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Behind the Book — Background


I once knew a real farmerette, and I happened upon the story of the Woman's Land Army in her farmhouse in the hills of Vermont. Her name was Alice Holway and she was almost 80 years old when I met her. She loved to tell stories of her service in the Land Army, she was very proud of having "done her bit" during the Great War. I duly jotted down her tales, but I could not find any information about this Land Army. There was nothing in the local library, no mention in the history texts, no trace. I thought about it over the years, would make a stab at finding something, then give up in frustration. (This was the era before the internet.)

Now I understand why I could not find any mention of this fascinating, but forgotten, episode in American history: until I wrote Fruits of Victory, there was no complete account of the Land Army in WWI, anywhere.

But once I began digging deep enough, I found that the Land Army story in WWI is there-- if you don't mind getting dusty. It is hidden in primary documents scattered around the country, tucked in local libraries and great university collections; it is in the files of government bureaucracies, under the domes of state archives buildings, and in the musty basements of tiny historical societies. It is there, in newspaper morgues, in women's club minutes, in college scrapbooks, garden club records, war work transcripts, suffrage publications, and in piles of handwritten letters. My research took me around the U.S. and across the sea to England.

Scores of librarians and archivists around the country have been pleasantly surprised, and truly excited, to find Woman's Land Army documents in their possession. I am truly grateful for their help and their enthusiasm. They enjoyed some surprises, too: The archivist of one great southern city was truly stunned when I showed him a photograph of the Woman's Land Army of Augusta, Georgia at work picking cotton in 1918. "I can hardly believe it," he said of this scene of socially prominent white women stooping in the cotton fields of Georgia. "That simply was not done." But it was done by the Land Army in Augusta in that wartime summer -- just one of many instances when farmerettes flaunted social conventions in the name of patriotism.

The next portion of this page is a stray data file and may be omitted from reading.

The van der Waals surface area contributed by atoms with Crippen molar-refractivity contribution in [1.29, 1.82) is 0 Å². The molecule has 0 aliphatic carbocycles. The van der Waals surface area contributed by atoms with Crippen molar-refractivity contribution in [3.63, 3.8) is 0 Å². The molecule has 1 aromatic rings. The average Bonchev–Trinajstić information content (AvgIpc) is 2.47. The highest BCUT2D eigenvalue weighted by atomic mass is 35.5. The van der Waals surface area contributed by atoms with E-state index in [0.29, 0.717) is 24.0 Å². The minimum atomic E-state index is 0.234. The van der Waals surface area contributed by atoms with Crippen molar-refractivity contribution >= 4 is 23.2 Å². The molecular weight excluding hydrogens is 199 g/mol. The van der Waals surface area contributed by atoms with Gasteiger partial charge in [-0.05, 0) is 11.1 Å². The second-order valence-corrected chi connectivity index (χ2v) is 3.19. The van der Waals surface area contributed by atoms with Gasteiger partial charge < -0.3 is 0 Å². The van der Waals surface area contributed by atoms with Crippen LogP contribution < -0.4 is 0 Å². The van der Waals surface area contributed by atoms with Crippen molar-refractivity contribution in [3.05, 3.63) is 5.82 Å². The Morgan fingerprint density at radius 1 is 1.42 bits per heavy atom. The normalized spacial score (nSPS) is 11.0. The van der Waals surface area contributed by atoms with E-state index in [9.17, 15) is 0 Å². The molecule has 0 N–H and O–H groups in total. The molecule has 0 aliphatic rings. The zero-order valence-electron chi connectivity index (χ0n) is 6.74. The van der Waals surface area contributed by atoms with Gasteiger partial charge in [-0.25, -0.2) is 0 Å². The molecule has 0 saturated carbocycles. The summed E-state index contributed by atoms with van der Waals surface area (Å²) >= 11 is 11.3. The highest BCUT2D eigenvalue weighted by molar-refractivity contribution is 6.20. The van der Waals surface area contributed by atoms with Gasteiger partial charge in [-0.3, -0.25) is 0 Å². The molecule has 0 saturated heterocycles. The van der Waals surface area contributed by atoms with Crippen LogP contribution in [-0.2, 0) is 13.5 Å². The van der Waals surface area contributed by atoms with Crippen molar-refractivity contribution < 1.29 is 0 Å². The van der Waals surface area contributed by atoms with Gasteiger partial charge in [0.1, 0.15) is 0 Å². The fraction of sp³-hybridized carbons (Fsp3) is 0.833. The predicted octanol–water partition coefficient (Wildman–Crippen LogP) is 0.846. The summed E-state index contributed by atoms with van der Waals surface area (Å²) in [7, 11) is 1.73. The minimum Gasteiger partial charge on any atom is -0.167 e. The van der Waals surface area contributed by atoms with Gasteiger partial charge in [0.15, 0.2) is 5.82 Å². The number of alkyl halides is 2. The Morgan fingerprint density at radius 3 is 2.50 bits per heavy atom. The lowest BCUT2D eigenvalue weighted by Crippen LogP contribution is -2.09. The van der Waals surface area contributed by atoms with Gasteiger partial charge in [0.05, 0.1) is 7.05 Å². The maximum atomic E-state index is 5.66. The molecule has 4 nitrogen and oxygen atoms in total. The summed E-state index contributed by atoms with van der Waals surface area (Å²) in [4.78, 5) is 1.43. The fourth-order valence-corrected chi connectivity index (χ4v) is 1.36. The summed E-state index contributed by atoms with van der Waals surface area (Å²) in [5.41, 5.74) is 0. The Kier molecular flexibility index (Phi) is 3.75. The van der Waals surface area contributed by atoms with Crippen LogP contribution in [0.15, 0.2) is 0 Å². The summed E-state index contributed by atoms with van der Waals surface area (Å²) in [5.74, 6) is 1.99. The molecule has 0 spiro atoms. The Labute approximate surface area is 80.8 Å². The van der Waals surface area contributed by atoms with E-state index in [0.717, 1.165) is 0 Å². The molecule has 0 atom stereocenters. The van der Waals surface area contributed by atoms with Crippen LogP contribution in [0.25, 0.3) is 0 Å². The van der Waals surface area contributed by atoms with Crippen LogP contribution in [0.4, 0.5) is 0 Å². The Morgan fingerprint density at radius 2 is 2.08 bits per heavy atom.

But the WWI farmerette had become a weird ghost--her image was still apparent, but with no identity or context: The most famous Woman's Land Army recruitment poster, painted by Herbert Paus in the classic WWI style, is again popular today and can be purchased from any number of art galleries or historical poster merchants online. It's a terrific poster, and probably graces many a modern wall, but I doubt many of the proud owners displaying it have any idea of what the poster means, what the Woman's Land Army was, or why those cute farmerettes in the picture are wearing uniforms and carrying bushel baskets and flags. Coffee mugs, T-shirts, even boxer shorts and (gasp) thongs bearing the image of the Paus poster farmerettes can be purchased online. It's a wonder.

In Fruits of Victory, I've tried to bring that farmerette, a sassy daughter of her turbulent times, back to life, piecing her together from fragments scattered around the nation, hidden in obscure places, buried in plain sight. I've attempted to place her back in the sweeping narrative of America at war, of a nation in transition, of women on the threshold of suffrage and modernity. I've tried to restore her voice--singing, reciting poetry, arguing, complaining, speechifying. And, of course, to recapture the excitement of her unusual call to service--"The Girl Behind the Plow Behind the Man with the Gun," the woman scything for Uncle Sam to win the war. The farmerette deserves to reclaim her place in history. I hope you enjoy reading about her.